There was a recent NY Times article about Siemens not having any jobs for high school graduates. They need people who can creatively solve problems and work with technology. It made me think about the kids who are in high school now with plans to go into a field that will be automated out of existence in the next 5 – 10 years.

For example, right now there is tremendous value in the ability and willingness to drive a tractor trailer truck from Sacramento to Chicago. Motor freight is a cost effective way to get a product from point A to point B. But the human is the most expensive part of the equation. Automation isn’t interested in getting rid of the person driving, it wants to get rid of the expense associated with the person. So humans need to look for other ways they can add value.

For those of us who sit in front of a computer all day it’s easy to see this with detachment. But regardless of whether your job is compiling reports,  writing copy or assembling components artificial intelligence is looking for ways to perform that function better and cheaper.

The good news is that it won’t happen overnight. There will be places where automation makes too much sense to ignore and it will be implemented quickly. A straight clearly marked super highway is easier for A.I. to navigate than narrow, twisty and unmarked back roads. Analysis based on intuition and off-line data sets will be far more difficult for A.I. than a forecast for standard, everyday necessities.

We have to stop thinking about getting paid to follow a process. What we all have to start thinking about is where we can add value. Asking what you can do that wouldn’t be the same if a computer did it will lead you to opportunities that may not have existed before. Future opportunities won’t come from doing things that a computer can’t do, they’ll come from doing things that humans would rather have done by another human.


Conversational tid-bits on artificial intelligence

With 62% of enterprises planning to deploy some type of Artificial intelligence by 2018, AI is a hot topic these days. It’s concepts and capabilities are invading our cars, kitchens, and jobs. But what is it? And what does it mean?

Image courtesy of Kevin Curtis via Unsplash

The other issue is how do you get involved. If you go out for drinks after work and people are talking about artificial intelligence how do you identify the pretenders? Or better still, how can you ask a decent question to show that you are interested?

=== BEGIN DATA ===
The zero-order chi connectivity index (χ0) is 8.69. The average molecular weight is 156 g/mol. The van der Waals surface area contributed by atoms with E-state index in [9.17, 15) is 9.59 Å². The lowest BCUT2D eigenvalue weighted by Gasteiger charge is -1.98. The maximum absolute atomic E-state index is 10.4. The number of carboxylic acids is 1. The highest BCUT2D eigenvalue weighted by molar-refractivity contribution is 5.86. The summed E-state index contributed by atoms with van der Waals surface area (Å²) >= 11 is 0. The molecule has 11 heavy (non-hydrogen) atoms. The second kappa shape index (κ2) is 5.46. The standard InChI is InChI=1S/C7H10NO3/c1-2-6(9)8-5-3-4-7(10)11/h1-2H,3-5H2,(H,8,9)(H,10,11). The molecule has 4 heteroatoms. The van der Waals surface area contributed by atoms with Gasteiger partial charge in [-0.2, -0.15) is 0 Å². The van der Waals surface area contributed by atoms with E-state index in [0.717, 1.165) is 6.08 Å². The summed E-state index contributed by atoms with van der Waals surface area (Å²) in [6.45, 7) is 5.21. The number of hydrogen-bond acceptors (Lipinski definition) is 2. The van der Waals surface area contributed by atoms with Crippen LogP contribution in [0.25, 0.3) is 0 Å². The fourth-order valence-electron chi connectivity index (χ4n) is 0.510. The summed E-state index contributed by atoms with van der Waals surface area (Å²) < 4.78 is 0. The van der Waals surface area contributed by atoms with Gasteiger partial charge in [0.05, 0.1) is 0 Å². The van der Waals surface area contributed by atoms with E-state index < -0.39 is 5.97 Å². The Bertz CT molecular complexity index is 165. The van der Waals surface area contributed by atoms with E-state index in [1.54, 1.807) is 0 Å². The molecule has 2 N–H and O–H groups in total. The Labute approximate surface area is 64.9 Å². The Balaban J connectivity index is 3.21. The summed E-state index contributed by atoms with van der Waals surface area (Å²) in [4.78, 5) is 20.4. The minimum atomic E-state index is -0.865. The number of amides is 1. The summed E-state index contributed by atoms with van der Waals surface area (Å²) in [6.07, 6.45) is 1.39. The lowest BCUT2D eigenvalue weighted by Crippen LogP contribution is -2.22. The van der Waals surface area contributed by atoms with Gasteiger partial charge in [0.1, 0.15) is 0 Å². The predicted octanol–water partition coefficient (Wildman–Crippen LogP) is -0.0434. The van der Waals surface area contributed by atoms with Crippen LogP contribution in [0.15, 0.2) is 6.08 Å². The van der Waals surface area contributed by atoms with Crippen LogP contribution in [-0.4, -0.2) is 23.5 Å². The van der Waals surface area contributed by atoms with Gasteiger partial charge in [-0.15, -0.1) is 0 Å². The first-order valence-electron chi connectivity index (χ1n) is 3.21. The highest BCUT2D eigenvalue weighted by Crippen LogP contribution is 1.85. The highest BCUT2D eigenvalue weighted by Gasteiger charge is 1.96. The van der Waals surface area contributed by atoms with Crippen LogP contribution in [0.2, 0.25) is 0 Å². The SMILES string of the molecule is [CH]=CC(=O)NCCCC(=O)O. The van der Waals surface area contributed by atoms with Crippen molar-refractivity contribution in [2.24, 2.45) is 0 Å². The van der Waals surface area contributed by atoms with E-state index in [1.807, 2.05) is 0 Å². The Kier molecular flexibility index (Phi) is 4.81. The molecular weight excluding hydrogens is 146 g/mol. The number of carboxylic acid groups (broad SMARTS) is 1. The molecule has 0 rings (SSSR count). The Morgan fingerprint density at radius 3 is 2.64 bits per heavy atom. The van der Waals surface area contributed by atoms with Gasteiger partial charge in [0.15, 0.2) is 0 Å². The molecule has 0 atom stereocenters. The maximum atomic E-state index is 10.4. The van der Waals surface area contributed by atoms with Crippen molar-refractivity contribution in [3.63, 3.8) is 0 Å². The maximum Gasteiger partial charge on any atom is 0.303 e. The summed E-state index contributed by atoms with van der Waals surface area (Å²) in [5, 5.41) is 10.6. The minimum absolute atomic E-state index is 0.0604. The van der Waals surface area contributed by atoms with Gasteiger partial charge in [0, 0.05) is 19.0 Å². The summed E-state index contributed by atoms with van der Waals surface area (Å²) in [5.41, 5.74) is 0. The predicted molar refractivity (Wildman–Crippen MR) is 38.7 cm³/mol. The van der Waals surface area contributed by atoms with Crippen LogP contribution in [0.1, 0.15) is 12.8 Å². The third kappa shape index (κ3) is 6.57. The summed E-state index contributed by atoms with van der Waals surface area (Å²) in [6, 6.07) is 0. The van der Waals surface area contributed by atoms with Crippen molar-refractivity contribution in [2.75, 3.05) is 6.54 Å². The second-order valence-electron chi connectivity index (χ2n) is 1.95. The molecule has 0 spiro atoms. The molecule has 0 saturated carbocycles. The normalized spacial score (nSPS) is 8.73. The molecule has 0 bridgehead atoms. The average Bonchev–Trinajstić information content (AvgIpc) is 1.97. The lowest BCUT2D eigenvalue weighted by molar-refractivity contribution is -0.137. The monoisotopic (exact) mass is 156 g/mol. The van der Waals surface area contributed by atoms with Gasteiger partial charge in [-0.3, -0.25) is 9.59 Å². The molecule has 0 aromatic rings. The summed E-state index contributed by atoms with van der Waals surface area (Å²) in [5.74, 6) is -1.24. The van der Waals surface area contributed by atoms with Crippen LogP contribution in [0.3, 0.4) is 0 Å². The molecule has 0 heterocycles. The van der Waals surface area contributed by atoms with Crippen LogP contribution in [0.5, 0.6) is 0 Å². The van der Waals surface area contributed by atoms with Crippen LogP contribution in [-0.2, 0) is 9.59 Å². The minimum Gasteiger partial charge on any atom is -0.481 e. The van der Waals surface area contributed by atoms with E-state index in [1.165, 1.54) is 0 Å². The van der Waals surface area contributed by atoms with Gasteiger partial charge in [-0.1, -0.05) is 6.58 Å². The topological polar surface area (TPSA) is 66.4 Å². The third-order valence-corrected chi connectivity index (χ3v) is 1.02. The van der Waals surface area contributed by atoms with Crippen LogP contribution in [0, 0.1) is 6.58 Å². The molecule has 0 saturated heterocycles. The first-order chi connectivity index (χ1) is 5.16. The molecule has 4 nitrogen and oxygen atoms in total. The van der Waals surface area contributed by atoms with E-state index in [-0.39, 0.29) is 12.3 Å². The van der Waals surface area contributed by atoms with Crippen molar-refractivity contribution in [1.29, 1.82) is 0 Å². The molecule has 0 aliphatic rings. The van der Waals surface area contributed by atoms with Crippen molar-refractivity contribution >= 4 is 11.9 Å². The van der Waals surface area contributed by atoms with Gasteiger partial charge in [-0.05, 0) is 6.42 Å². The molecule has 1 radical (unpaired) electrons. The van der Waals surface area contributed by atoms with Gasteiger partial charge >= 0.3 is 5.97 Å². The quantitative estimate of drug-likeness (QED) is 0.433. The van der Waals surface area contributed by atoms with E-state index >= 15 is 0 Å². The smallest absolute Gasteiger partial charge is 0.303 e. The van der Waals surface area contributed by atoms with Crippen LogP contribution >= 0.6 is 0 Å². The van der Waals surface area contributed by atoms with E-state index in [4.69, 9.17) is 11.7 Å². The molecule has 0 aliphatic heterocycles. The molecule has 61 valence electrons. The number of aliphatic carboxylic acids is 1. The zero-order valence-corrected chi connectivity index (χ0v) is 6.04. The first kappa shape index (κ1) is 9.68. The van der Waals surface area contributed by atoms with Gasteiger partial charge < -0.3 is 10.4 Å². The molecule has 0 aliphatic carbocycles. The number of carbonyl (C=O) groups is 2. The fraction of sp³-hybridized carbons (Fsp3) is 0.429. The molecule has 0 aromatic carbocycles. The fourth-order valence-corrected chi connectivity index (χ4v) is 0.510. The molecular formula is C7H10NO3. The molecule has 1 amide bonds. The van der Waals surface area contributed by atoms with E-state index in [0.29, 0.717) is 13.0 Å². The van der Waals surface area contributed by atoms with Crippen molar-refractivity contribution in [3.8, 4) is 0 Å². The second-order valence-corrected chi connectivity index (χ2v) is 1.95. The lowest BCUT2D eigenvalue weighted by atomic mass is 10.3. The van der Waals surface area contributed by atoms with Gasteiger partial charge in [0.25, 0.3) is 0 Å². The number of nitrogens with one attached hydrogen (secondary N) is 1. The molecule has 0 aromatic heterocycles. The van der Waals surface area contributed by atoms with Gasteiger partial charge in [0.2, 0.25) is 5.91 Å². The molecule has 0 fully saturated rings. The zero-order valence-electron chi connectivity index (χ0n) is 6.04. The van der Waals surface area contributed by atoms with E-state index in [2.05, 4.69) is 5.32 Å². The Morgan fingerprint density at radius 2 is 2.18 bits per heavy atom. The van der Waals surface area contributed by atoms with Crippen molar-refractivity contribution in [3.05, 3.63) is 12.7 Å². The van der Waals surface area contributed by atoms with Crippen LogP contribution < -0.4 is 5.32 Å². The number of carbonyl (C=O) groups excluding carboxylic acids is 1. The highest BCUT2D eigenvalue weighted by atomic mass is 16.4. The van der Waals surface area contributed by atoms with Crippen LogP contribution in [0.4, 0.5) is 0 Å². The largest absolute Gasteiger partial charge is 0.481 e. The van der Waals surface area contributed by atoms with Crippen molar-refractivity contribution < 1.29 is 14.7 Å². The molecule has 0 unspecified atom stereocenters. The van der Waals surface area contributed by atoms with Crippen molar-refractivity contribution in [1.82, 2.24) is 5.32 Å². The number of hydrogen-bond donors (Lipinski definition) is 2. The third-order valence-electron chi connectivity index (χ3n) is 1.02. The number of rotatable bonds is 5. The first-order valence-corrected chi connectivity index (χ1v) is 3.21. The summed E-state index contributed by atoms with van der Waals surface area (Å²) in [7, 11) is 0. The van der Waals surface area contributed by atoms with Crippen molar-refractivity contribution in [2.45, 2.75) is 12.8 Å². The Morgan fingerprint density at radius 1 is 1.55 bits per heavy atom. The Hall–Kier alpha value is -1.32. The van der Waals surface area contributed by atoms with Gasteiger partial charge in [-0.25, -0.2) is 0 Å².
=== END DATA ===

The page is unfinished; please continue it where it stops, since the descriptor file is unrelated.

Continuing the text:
This is not intended to be an engineering paper or give you the tools needed to present an AI recommendation to the executive staff at work. It’s not even AI 101 level stuff. I want to offer a few tid-bits so that when someone starts talking artificial intelligence you can exhibit a little human intelligence.

Right now it looks like the Finance and Healthcare  industries are deploying the most advanced AI instances. But if you’re in a manufacturing, transportation or marketing related field use of artificial intelligence is picking up speed.

When it comes to discussing Artificial Intelligence, it is obviously a broad topic. Don’t get drawn into an argument or conversation with anyone who paints with the “AI is about to take all of our jobs” brush. Those people are out there and they’ll cite examples from random websites but not have a lot of details to support the theory. Most likely they are afraid of change and don’t have the time to learn more.

Many of us, myself included, immediately think of what the experts call Artificial General intelligence (AGI) when we hear AI. AGI is the walking talking robot with a little bit of attitude and a whole lot of data. Or Jarvis from Iron Man. AGI is cool and flashy, but it’s not coming for your job in the next 5 years.

If you want to jump in on the conversation it’s good to ask what role the AI will be used for. There are all kinds if different AI’s coming to market. The AI used in Tesla’s autopilot is not going to also suggest a gluten free recipe you might enjoy based on the ingredients in your fridge. And the AI used to recommend a parts forecast for the manufacturing team isn’t going to start generating content headlines for marketing programs. Much like new head count, AI will have a specific job description.

Other terms you’ll hear related to artificial intelligence are machine learning and deep learning (Wikipedia links so you can read more). If you hear these mentioned it’s likely someone who is working with or growing familiar with actually using AI.

Machine Learning is a subset of artificial intelligence where an application can change based on receiving new data. It lets the computer learn without being programmed. Machine learning is the power behind many of the recommendation engines you see on your favorite content sites. It’s what allows the computer to suggest content based on what you have previously looked at.

Deep learning is closely related to machine learning. The biggest difference is that deep learning will take huge chunks of data and project a model of a predicted outcome. Deep learning is what would forecast your purchase of a new TV based on your last two months of researching them online. You probably wouldn’t know when your surfing is being fed into a deep learning algorithm, but it is.

Artificial intelligence is capable of many things. In most cases it will help people do their jobs better, not replace them. Getting involved in the conversation sooner will help you operate more comfortably as AI comes into your business.